Thursday, May 25, 2017

Windows, Finally Done for This Lifetime

Positively the Last Big Thing I'm doing for this house.  Windows are now done, curtains reorganized and working nicely.  Contractor neighbor who installed the rods for me now decided to get a new patio door at his own house across the street, very impressed with mine.

Footnote to this bedroom pic: the two plants you see on stools I started from scratch. One from a single leaf from a bigger begonia, took ages to start, and is now pretty impressive.  The one on the right I started from a single leaf of snake plant, one of the many sansevierias, which I cut up and rooted in sections.  

Did you know the sections of this plant know their north-south orientation?  unless you plant the sections of the leaf in the same direction of their original growth, they will not root.  So I had to be careful to keep them organized when I cut up the leaf.  And all of the parts rooted. Several years' growth there, very slow plant.  I never bother with rooting hormone, just shove them into potting soil and leave them alone.  That usually works fine.

So all is done and I can just stop thinking about the fabric of the house and get on to more interesting stuff. In fact I do love my surroundings, and would far rather be there than anywhere, drag myself out when I need to be with friends, enjoy their company a lot, glad to get home again!

The only little drawback to the new windows is that the glass is so clean that I've had a few bird collisions with it, against the patio door. It's huge, and they see the plants inside, including the ficus tree, and I guess plan on flying into it to perch, then discover the glass.  Up to now no fatalities, just annoyed birds.  

Once in a while I get a redtail hawk colliding, thinking she can fly right through, if the front door is open.  Looks to a bird like a passage between trees.  Redtails are so powerful that when that happens it's like a minor explosion, bird unharmed, flies away pretending it never happened.

So you will be pleased to know that the Saga of the Windows is now complete.

Monday, May 22, 2017

Suddenly, roses

Suddenly I noticed that the climbing roses are out.  And what's left of the iris on the patio after the renovation. 

Foreground is the wildflower, not yet out, sansevieria virginiana, little three-petalled purple flower.  Planted herself last year, and recovered after the winter. I expect she has a common name, but I don't know it.  Hence the fancy Latin!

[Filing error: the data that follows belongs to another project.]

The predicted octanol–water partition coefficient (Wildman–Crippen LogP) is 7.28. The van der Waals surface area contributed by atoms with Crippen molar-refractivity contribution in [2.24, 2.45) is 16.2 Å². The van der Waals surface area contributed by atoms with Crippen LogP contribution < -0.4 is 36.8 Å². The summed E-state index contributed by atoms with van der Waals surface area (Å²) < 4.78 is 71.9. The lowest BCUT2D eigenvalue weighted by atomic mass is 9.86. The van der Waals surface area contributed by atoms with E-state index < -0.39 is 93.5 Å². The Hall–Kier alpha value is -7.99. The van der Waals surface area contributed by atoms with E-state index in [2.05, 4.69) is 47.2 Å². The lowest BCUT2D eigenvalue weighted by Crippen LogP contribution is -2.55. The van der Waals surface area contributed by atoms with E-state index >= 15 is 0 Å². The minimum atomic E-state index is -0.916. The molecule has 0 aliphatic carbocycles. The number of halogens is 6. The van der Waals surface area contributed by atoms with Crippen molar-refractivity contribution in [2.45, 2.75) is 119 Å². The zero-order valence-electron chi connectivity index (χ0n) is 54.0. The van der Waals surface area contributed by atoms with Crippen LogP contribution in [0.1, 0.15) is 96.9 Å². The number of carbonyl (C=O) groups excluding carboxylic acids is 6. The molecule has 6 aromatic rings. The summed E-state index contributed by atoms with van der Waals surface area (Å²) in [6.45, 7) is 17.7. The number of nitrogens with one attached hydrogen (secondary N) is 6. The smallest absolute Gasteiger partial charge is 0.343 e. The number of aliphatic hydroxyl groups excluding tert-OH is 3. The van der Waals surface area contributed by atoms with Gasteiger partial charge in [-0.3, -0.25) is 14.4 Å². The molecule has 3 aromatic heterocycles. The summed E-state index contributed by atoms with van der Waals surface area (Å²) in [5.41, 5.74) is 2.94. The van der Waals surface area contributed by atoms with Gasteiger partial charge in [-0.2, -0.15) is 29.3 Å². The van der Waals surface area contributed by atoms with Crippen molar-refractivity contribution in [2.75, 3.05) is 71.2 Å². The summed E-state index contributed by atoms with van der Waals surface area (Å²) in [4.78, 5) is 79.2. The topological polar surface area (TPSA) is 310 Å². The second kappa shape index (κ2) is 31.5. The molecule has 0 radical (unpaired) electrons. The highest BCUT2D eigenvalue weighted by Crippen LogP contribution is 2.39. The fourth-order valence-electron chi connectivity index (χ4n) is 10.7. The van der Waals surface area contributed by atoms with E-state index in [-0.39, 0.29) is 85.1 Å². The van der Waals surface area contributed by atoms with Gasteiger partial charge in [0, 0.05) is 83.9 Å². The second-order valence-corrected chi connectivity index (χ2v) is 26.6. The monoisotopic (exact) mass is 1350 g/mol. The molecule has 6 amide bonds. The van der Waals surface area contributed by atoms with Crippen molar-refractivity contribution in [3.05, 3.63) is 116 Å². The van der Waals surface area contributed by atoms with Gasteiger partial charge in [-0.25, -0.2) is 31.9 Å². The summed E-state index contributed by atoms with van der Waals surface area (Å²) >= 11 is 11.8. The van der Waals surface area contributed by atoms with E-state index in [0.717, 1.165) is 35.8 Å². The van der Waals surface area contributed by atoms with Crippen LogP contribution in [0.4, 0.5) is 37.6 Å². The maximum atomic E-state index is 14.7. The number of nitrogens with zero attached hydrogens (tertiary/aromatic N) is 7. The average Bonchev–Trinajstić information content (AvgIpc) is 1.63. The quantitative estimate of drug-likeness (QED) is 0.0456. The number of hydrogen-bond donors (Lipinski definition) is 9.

In front of the house needs some work.  Neighbor promised to help yank out the dead pachysandra, paths worn by contractors, and heavy stuff being left on it.  But on the good side, I can plant something else there instead.  Thinking about a couple of decorative grasses, maybe.  Maybe finally a peony, but I think that's for Fall planting and I'm impatient to put something in.  Trip to the nursery has to happen.  Once my energy finally returns, that is.  Still getting there.

Thursday, May 18, 2017

Windows Upload, no, the real kind. And Strawberries Are In!

This week, what with recovering from the flu, took ages longer than it spozed to, and the endless drama out of Washington, stress nobody needs, suddenly the window installers showed up at the door on Monday.  Could I get my installation done next day?

After having to bring endless pressure just to get them to respond for the last three months, I was not about to send them away.  And I'd cancelled my housecleaners anyway for next day, not up to going out for a couple of hours. Urgent text to son to come over and help move stuff away from windows in every room, take down curtains, and various things I didn't have the strength to do.  Which he did, cheerfully, good guy.

So after a couple of days of intense noise, stress, much shouting in Russian, good thing I don't speak Russian, at least any of the terms the crew was using, all the windows are now replaced. Beautiful new ones,  many times better than their predecessors, great insulation value, both weather and sound.  Now paid for.  Done. All worked lovely.  Bp now reducing nicely.

 Old windows waiting to leave

 Spencer prepping the empty space while I keep an eye on cats

 Upstairs, new window in place

 And here the big one, the eight foot, 600 lb patio door replacement, in progress, no sound effects added here

 Bedroom window, same width as patio door, lovely framing of tree

Here, Marigold feigns total oblivion.  We Burmese are Royal, We Do Not Fuss When Our House Is Under Siege.  We took a brief trip out of doors, but it was too noisy and hot and We came back in. 
Duncan not so lucky, ran to hide under my bedclothes when the crew came up to the bedroom window, got trapped there, daren't come out and exit.
Excellent crew, total focus on work, really good craftsmanship.  Expensive but worth it. The value of my house now considerably better than three days ago.  And the neighbors, having hung back until I got through it, so brave, are interested in maybe doing likewise while the contractors are around working on the renovations.   Especially when they saw the pristine state of affairs with the installation complete.

Then today, caught up on vital errands, stamps, lantana for hummingbirds, wine, I saw the sign up at the farm: Strawberries!

 Scoop of yogurt. Perfect.  Happy camper here now.

Thursday, May 11, 2017

Return to Life, with apologies to Ch. Dickens

Long hiatus here recently, owing to having been totally out of action for over a week with the neighborhood flu, just now getting back to sort of better.